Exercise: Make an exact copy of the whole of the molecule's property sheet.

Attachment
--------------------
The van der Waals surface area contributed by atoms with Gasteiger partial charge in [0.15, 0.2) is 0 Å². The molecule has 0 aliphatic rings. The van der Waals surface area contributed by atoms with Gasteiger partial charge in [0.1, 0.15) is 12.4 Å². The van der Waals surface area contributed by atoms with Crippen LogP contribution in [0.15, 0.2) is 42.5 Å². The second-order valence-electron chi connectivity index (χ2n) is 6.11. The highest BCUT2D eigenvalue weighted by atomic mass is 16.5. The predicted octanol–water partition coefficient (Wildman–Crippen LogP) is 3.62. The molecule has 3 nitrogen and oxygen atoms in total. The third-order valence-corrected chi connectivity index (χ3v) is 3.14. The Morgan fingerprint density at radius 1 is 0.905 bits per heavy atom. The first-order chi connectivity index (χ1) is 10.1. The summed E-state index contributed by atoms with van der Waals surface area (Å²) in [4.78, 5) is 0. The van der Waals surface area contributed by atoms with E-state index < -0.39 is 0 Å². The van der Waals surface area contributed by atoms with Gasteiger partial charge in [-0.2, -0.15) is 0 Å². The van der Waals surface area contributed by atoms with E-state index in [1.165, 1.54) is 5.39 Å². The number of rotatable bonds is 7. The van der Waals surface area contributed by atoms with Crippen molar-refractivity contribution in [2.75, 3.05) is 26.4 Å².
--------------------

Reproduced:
The van der Waals surface area contributed by atoms with Gasteiger partial charge in [0.15, 0.2) is 0 Å². The molecule has 0 aliphatic rings. The van der Waals surface area contributed by atoms with Gasteiger partial charge in [0.1, 0.15) is 12.4 Å². The van der Waals surface area contributed by atoms with Crippen LogP contribution in [0.15, 0.2) is 42.5 Å². The second-order valence-electron chi connectivity index (χ2n) is 6.11. The highest BCUT2D eigenvalue weighted by atomic mass is 16.5. The predicted octanol–water partition coefficient (Wildman–Crippen LogP) is 3.62. The molecule has 3 nitrogen and oxygen atoms in total. The third-order valence-corrected chi connectivity index (χ3v) is 3.14. The Morgan fingerprint density at radius 1 is 0.905 bits per heavy atom. The first-order chi connectivity index (χ1) is 10.1. The summed E-state index contributed by atoms with van der Waals surface area (Å²) in [4.78, 5) is 0. The van der Waals surface area contributed by atoms with E-state index < -0.39 is 0 Å². The van der Waals surface area contributed by atoms with Gasteiger partial charge in [-0.2, -0.15) is 0 Å². The van der Waals surface area contributed by atoms with E-state index in [1.165, 1.54) is 5.39 Å². The number of rotatable bonds is 7. The van der Waals surface area contributed by atoms with Crippen molar-refractivity contribution in [2.75, 3.05) is 26.4 Å².